Bi-polar stepping motors use only two coils and are easily recognized because they only have four wires. Most unipolar steppers can be used in bipolar mode by ignoring the two centre taps. Because bi-polar stepping motors produce the rotating magnetic field by reversing the current in both coils, controlling them is much more complicated than controlling their unipolar cousins.
My circuit makes use of a SN754419 dual h-bridge chip, which takes all the hard work out of designing an interfacing circuit. As can be seen in the circuit diagram below, this project merely connects the chip to the relevant terminals. In fact, the board is so bare that I added a power ON LED out of pure embarrassment. I run my motor at 5V. If you use a motor with a higher voltage, you have to split the supply via the link and provide a separate 5V control voltage for the chip. The motor supply will then be connected to pin 9 and the logic positive to pin 8.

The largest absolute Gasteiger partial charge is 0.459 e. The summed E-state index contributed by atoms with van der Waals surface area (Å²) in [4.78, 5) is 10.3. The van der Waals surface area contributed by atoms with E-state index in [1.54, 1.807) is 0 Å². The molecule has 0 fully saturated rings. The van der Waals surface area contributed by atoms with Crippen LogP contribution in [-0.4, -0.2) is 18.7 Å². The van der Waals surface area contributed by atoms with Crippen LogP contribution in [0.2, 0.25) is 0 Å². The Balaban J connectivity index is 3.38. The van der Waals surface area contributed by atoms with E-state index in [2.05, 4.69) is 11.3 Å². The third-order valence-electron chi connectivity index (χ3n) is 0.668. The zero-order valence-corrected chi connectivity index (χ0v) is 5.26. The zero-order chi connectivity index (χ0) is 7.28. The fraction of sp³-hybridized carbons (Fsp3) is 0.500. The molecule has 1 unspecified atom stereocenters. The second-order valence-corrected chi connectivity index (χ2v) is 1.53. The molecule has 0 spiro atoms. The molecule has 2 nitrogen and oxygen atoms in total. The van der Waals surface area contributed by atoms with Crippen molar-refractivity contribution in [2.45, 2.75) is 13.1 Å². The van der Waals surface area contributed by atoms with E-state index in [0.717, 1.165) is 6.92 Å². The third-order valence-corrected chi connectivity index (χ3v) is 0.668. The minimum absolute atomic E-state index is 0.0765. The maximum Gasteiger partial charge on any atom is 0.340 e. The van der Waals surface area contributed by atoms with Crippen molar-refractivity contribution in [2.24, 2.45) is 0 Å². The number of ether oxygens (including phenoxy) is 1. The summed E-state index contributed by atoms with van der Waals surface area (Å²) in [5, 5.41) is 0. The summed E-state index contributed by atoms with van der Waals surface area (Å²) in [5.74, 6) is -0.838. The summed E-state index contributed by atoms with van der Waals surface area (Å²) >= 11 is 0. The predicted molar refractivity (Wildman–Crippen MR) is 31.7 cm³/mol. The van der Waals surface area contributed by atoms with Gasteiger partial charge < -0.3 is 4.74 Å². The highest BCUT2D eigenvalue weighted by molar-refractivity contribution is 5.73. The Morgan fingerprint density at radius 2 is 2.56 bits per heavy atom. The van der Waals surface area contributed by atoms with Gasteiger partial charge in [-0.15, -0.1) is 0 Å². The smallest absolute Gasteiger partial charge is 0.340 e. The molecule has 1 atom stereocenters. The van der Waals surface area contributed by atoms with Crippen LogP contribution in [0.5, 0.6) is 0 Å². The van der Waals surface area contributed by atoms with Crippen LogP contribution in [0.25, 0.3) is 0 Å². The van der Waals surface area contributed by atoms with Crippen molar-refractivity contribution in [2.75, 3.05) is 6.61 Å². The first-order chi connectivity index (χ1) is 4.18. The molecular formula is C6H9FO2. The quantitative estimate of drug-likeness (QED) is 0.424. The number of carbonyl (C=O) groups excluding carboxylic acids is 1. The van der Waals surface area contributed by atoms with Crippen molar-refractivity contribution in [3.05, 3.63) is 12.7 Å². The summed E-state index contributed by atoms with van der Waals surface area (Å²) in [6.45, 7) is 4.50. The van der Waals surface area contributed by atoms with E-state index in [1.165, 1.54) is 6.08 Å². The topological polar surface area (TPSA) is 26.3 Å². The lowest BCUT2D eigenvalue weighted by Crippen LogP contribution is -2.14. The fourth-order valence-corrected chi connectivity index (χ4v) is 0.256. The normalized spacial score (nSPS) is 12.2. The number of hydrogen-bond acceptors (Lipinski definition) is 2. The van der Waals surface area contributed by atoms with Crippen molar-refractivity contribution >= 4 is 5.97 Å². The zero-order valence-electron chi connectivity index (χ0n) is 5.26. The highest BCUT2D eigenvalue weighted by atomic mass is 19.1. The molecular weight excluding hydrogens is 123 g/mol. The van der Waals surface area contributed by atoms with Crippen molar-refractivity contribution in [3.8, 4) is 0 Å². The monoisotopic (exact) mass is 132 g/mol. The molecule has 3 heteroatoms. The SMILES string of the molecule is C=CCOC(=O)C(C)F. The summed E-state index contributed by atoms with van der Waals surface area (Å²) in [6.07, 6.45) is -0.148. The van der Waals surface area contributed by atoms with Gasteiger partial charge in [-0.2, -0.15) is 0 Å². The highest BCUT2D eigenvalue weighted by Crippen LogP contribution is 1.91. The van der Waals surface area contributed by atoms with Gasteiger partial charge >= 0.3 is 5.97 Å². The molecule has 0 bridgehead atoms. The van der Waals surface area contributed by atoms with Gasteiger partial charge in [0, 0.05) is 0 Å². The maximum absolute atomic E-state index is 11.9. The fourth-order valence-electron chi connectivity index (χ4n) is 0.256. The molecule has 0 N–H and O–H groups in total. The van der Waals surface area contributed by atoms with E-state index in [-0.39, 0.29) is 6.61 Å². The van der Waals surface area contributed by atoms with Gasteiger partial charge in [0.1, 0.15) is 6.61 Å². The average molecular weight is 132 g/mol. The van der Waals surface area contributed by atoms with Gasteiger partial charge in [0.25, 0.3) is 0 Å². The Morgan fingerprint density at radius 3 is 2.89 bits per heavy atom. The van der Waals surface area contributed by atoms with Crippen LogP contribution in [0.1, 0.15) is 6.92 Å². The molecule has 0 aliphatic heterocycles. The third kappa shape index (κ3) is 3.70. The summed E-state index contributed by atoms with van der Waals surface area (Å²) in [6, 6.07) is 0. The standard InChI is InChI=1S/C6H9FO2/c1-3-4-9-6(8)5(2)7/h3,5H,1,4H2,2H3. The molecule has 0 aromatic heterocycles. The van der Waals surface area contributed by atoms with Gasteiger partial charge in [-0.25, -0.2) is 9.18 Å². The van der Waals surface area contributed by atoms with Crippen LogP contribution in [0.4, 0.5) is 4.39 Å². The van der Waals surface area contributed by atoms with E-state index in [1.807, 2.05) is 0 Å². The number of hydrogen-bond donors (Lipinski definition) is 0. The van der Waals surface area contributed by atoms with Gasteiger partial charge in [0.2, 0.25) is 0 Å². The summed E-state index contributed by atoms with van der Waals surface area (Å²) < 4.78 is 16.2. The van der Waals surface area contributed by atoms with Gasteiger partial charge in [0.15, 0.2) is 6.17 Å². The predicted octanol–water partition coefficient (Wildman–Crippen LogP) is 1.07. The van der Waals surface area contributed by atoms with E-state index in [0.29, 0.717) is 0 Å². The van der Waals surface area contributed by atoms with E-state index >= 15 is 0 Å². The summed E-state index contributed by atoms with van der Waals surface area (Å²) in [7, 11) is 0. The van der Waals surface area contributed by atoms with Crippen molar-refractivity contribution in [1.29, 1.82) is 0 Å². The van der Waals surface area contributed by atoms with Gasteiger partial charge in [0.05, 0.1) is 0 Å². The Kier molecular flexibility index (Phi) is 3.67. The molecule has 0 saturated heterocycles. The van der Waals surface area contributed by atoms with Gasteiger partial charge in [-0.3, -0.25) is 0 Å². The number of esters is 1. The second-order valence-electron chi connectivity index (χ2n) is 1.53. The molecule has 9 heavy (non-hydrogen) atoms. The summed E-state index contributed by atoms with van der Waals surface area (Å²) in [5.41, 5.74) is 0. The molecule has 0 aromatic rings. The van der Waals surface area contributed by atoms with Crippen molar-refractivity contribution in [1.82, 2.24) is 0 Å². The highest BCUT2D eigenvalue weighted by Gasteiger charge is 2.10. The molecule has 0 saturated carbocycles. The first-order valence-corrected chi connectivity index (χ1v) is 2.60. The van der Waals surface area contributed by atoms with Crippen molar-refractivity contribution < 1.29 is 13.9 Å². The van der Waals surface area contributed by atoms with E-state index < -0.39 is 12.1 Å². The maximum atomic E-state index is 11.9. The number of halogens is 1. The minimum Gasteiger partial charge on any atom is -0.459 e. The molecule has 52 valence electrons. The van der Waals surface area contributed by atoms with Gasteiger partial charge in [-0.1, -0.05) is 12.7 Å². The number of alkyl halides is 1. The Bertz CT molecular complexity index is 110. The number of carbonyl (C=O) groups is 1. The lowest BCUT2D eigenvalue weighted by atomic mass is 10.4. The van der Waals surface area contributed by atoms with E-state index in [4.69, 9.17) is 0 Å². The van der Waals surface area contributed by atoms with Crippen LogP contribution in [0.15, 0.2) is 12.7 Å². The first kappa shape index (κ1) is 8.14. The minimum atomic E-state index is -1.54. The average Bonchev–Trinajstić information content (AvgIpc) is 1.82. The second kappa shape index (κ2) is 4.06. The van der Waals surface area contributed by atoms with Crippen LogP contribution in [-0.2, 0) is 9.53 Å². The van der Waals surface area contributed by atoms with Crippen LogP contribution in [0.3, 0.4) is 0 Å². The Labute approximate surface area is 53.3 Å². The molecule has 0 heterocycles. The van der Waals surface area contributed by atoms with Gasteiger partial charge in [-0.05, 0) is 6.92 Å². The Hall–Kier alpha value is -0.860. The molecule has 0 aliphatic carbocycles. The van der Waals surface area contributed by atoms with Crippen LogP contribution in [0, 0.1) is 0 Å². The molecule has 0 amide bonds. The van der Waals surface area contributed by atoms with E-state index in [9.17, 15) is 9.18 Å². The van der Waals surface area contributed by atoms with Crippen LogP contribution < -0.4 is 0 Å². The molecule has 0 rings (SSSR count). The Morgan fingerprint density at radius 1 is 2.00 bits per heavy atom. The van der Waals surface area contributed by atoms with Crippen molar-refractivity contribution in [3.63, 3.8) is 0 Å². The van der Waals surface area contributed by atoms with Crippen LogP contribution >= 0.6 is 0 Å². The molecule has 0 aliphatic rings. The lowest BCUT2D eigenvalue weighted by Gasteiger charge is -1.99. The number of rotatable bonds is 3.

Below is a suggested PCB layout. Notice that the four centre earth pins also serve as a heat sink. This of course explains the large copper area in the centre of the pcb.
My program drives the motor in both directions at nine different speeds. It allows both half step and full step mode.
It uses GPIO lines 24,23,18 and 15. If your set-up uses different GPIO pins say a,b,c,d, change line 1250 thus:
1270 DIM Port%(5) : Port%()=15,24,23,18,15,24
1270 DIM Port%(5) : Port%()=,a,b,c,d,a
I am assuming of course that your arrangement a, b, c, d is the correct sequence.
Current Project / Post can also be found using:
- sn754410ne stepper Raspberry